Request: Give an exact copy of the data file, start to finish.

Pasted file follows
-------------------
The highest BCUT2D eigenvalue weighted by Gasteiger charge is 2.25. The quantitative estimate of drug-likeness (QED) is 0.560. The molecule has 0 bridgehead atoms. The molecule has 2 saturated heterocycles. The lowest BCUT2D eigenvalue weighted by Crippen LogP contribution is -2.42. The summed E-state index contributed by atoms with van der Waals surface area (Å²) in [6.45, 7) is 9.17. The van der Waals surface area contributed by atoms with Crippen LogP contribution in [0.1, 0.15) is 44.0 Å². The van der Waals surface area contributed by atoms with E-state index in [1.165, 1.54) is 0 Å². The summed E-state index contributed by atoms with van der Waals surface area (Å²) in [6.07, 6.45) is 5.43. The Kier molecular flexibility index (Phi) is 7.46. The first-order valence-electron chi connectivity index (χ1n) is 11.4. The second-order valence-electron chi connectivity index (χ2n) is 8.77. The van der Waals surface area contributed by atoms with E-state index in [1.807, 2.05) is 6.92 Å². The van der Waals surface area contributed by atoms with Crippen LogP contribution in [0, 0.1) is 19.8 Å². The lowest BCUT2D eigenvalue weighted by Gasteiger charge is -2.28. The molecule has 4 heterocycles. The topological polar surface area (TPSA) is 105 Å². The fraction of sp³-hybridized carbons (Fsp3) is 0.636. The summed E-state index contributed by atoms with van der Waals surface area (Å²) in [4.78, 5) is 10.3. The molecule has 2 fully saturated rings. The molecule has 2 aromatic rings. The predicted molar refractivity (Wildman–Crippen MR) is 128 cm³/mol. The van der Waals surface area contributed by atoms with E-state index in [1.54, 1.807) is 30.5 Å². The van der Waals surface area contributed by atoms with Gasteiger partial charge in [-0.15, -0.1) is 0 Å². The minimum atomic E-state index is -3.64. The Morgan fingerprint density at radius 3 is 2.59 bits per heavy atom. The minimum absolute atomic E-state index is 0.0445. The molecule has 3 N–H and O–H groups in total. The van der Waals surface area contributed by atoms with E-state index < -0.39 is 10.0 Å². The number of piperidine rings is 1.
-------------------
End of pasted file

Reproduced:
The highest BCUT2D eigenvalue weighted by Gasteiger charge is 2.25. The quantitative estimate of drug-likeness (QED) is 0.560. The molecule has 0 bridgehead atoms. The molecule has 2 saturated heterocycles. The lowest BCUT2D eigenvalue weighted by Crippen LogP contribution is -2.42. The summed E-state index contributed by atoms with van der Waals surface area (Å²) in [6.45, 7) is 9.17. The van der Waals surface area contributed by atoms with Crippen LogP contribution in [0.1, 0.15) is 44.0 Å². The van der Waals surface area contributed by atoms with E-state index in [1.165, 1.54) is 0 Å². The summed E-state index contributed by atoms with van der Waals surface area (Å²) in [6.07, 6.45) is 5.43. The Kier molecular flexibility index (Phi) is 7.46. The first-order valence-electron chi connectivity index (χ1n) is 11.4. The second-order valence-electron chi connectivity index (χ2n) is 8.77. The van der Waals surface area contributed by atoms with E-state index in [1.807, 2.05) is 6.92 Å². The van der Waals surface area contributed by atoms with Crippen LogP contribution in [0, 0.1) is 19.8 Å². The lowest BCUT2D eigenvalue weighted by Gasteiger charge is -2.28. The molecule has 4 heterocycles. The topological polar surface area (TPSA) is 105 Å². The fraction of sp³-hybridized carbons (Fsp3) is 0.636. The summed E-state index contributed by atoms with van der Waals surface area (Å²) in [4.78, 5) is 10.3. The molecule has 2 fully saturated rings. The molecule has 2 aromatic rings. The predicted molar refractivity (Wildman–Crippen MR) is 128 cm³/mol. The van der Waals surface area contributed by atoms with E-state index in [1.54, 1.807) is 30.5 Å². The van der Waals surface area contributed by atoms with Gasteiger partial charge in [-0.15, -0.1) is 0 Å². The minimum atomic E-state index is -3.64. The Morgan fingerprint density at radius 3 is 2.59 bits per heavy atom. The minimum absolute atomic E-state index is 0.0445. The molecule has 3 N–H and O–H groups in total. The van der Waals surface area contributed by atoms with E-state index < -0.39 is 10.0 Å². The number of piperidine rings is 1.